Upon the return of former French (Socialist) Prime Minister Michel Rocard from Tehran, he went from the airport to join newly-elected President Francois Hollande for breakfast, with others, at the Elysee palace. Rocard had informed his colleague, then a candidate, about the intended initiative. Although French officials kept their distance, (France's Ambassador in Tehran Bruno Foucher did not attend the meetings in the Iranian capital with Foreign Minister Salehi and Nuclear Negotiator Jalili), the two reports sent by the embassy to the Quai d'Orsay in Paris conveyed a fairly accurate summary, perhaps based on the two dinners the visiting Socialist definitely had with the French diplomat. A new back-channel, par hazard.


"Been around the world on a green Gondola. Oh to be back in the land of Coca Cola."
-- From "When I Paint my Masterpiece"


Next to "Nice Matin" outdoor cafe on 79th Street and Amsterdam Avenue, there is Savann, a Turkish restaurant with Bhavan Indian across the street, and Al Dente Italian and Haru Japanese. A new American restaurant at the next block is called: "Identity Crisis." Across is Monaco, an Irish Pub, and Cafe Con Leche. That's perhaps why the one next to it is Jake's Dilemma.


"Joe often didn't know what he thought until he had to say it."


"We're not ordering coffee at Starbucks. This isn't a matter of getting a tall, grande or venti."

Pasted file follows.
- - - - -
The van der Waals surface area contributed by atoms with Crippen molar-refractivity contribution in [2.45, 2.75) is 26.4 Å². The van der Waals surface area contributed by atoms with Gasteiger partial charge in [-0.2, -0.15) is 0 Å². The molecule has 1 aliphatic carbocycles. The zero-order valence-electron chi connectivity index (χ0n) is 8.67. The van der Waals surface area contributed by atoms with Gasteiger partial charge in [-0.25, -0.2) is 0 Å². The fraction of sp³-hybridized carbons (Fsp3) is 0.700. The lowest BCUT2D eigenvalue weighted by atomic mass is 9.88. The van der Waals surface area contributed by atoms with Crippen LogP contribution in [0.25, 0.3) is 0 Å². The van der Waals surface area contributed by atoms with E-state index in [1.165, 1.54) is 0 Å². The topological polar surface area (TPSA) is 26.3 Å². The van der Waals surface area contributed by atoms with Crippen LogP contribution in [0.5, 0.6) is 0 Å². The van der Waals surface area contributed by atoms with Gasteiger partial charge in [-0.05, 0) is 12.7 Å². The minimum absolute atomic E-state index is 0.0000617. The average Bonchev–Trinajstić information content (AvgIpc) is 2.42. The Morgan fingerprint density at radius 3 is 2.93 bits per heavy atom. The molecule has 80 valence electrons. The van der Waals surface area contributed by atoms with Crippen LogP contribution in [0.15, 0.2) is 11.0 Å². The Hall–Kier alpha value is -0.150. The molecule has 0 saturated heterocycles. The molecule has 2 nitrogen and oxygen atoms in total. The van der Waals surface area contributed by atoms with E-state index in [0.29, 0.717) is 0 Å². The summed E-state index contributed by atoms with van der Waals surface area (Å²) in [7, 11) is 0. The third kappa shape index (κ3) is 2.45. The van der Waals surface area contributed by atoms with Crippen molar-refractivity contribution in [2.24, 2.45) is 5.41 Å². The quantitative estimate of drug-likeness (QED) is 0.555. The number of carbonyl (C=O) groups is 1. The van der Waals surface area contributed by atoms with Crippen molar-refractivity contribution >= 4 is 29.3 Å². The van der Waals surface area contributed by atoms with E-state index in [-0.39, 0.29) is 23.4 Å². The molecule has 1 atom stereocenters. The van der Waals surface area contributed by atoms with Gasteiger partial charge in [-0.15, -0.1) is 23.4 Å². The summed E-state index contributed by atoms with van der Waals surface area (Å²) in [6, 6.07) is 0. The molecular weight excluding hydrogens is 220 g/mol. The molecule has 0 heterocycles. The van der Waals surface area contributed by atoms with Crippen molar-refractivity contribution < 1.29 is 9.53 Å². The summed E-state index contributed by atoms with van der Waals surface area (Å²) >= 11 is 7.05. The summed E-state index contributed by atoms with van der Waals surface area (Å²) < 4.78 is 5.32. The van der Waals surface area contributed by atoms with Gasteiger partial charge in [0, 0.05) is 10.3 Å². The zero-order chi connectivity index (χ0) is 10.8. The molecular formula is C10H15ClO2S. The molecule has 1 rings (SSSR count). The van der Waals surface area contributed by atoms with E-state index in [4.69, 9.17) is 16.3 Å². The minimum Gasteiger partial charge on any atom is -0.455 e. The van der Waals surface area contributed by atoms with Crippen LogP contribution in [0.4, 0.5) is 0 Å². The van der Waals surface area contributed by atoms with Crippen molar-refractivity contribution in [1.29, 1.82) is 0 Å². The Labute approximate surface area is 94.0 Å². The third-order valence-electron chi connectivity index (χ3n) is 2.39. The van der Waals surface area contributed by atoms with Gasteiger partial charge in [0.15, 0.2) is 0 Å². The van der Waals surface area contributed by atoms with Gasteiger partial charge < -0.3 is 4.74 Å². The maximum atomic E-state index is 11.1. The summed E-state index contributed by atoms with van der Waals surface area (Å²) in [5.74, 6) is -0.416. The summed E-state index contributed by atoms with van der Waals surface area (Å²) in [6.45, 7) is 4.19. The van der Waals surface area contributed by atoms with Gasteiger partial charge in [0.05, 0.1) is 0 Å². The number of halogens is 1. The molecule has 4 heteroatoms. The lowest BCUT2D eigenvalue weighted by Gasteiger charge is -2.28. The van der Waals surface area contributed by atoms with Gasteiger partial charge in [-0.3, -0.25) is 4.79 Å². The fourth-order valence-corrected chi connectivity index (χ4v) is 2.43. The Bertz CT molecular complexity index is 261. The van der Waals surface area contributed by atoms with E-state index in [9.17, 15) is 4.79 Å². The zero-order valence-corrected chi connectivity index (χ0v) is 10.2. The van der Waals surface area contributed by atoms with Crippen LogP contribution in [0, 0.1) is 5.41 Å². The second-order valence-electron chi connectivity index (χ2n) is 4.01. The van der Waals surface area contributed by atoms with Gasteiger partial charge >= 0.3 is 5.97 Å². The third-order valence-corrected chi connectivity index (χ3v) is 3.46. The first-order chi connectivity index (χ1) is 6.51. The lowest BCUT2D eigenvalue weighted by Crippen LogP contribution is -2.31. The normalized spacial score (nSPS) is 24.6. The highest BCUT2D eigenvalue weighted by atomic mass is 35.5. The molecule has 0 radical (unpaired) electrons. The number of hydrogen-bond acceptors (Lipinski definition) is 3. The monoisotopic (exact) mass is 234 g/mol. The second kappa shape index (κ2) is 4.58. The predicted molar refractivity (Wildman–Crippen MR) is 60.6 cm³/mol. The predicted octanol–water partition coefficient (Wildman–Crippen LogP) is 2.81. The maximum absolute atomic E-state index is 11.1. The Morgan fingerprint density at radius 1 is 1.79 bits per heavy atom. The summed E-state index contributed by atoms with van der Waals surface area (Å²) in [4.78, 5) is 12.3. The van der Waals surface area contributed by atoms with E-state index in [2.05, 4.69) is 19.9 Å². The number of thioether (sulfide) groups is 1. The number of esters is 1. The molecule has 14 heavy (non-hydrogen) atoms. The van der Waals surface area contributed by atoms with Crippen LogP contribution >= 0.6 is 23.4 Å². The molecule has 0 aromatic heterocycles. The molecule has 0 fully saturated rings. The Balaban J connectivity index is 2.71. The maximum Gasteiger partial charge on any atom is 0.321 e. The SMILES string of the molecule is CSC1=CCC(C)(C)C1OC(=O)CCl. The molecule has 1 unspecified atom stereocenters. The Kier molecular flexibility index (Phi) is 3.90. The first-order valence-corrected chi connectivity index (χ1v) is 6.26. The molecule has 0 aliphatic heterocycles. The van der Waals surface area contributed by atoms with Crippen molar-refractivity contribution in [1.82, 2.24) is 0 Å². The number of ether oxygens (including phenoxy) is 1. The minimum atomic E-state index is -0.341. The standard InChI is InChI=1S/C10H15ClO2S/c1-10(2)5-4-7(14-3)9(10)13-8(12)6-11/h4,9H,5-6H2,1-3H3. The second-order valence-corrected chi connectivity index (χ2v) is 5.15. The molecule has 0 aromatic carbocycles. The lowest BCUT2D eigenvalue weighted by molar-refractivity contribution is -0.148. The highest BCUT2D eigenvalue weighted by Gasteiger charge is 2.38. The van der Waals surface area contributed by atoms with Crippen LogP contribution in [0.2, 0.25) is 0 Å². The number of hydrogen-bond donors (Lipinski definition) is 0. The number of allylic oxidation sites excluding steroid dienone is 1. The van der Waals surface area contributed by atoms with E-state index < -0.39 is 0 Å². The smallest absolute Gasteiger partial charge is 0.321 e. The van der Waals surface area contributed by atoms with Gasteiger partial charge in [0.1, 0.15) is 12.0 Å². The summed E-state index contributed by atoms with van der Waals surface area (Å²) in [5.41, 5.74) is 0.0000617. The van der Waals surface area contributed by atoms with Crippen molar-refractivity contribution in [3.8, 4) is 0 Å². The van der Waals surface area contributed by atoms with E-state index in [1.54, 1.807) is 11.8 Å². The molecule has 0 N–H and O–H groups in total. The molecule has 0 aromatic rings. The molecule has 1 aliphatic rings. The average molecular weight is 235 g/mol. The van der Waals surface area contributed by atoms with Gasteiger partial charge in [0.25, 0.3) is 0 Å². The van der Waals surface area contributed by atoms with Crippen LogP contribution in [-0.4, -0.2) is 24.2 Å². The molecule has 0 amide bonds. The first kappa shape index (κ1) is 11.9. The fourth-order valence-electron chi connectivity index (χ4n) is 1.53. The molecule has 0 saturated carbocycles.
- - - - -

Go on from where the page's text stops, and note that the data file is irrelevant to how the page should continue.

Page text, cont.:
-- Army General Martin Dempsey, Chairman of U.S. Joint Chiefs of Staff to a military audience about missions, strikes and capabilities


With the death of the Libyan security officer accused of the Lockerbie bombing of PAN AM, all the related secrets have been buried with him. Same as with Qaddafi. His killing relieved some key high-level officials in certain powerful countries from embarrassing disclosures if any of the payoffs were truly revealed. Whether the remaining partial players like Qaddafi's son, Saif, or his security officers, could have really serious revelations remains to be seen.


Promoting social causes must be very demanding on former U.S. President Bill Clinton, particularly as he gets older and his outstanding wife gets more successful and more popular. What's a busy man to do when the spirit gets more willing yet the body more weak? Go to Monte Carlo, perhaps where "Nights of Monaco" would give him an opportunity to meet keen female compatriots, particularly those attending special prizes. Like the one with an award for her role in "the most outrageous sex scene." Well, it is not always easy. Keep trying, Bubba.